How Can We Deliver the Message?

The coronavirus pandemic has resulted in huge losses in school-based learning opportunities, especially for communities hit hardest by the pandemic. As schools and communities develop and implement plans for addressing the impacts from disrupted learning, putting in place messaging that encourages attendance is critical. Schools and teachers can offer welcoming messages to help students and families get back into a regular routine of attendance. They can share what students will be learning so students feel excited about showing up to school.

Positive messaging can help students and families realize that daily attendance is key to reaching their dreams of a successful future. The message we must deliver is that every absence makes a difference at every grade level. Research shows that two to four missed days in the first month of school can predict chronic absence throughout the year. Spreading the message about good attendance at the start of the school year can get everyone off to a good start.

Here are four key steps for messaging about good attendance. Click on the one that interests you for tips, templates, and resources.

  1. Incorporate information about attendance into daily interactions with families
    The responsibility for good attendance starts with families, and messaging efforts should start there, too. Keep in mind that attendance is an early indicator of engagement or disengagement from school.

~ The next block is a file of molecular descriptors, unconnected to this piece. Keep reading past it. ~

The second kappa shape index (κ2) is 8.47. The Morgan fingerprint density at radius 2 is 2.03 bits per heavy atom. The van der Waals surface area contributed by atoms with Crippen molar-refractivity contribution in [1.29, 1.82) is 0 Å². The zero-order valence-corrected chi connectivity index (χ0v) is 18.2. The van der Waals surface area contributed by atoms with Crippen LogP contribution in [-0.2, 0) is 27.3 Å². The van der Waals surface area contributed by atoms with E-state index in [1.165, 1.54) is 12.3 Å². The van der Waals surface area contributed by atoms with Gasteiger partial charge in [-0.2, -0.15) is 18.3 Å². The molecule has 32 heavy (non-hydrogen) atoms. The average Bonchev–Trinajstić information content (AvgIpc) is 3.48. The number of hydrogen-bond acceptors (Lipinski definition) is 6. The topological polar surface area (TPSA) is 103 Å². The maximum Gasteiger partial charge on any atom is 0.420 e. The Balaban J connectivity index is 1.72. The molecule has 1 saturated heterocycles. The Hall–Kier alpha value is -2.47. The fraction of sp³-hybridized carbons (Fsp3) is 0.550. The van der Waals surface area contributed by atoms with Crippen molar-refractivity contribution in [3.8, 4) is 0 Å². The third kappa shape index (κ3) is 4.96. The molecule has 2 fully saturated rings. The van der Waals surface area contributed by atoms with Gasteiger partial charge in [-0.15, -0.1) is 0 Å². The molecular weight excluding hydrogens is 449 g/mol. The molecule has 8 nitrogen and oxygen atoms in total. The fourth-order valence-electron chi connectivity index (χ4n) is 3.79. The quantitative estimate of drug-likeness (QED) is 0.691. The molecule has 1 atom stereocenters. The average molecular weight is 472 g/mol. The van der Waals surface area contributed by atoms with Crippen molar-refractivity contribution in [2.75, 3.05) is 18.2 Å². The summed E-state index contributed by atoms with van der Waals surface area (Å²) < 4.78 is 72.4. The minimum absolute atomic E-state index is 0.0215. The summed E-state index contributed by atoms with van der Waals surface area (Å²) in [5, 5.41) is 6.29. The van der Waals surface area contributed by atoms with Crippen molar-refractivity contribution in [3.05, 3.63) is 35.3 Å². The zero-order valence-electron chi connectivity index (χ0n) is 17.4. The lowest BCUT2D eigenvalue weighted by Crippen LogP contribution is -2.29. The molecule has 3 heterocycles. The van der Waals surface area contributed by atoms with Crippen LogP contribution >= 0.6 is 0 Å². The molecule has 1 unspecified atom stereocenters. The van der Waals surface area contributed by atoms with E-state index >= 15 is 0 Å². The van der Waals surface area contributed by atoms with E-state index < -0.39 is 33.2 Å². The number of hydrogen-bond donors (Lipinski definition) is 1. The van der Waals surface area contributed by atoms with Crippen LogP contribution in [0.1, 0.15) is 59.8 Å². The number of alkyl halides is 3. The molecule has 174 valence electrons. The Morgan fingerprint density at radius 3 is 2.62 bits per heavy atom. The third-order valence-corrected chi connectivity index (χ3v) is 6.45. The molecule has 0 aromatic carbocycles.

1. Attendance Incentives and Contests
    The opening of school is an excellent time to put in place a strong system of incentives to encourage better attendance among students and their families, or to make sure an existing system recognizes good and improved attendance, not perfect attendance.
  1. Host Special Events
    The new school year means back-to-school night for parents and assemblies for students. Whether these events are in person or virtual, these are ideal times to convey the link between absenteeism and student achievement and to build a culture of attendance and engagement.
  1. Develop media and public outreach to take place in September
    Every year, print and broadcast reporters turn up looking for back-to-school stories. Suggest that this year’s pieces focus on school attendance and the efforts by your organization or community to reduce absenteeism.

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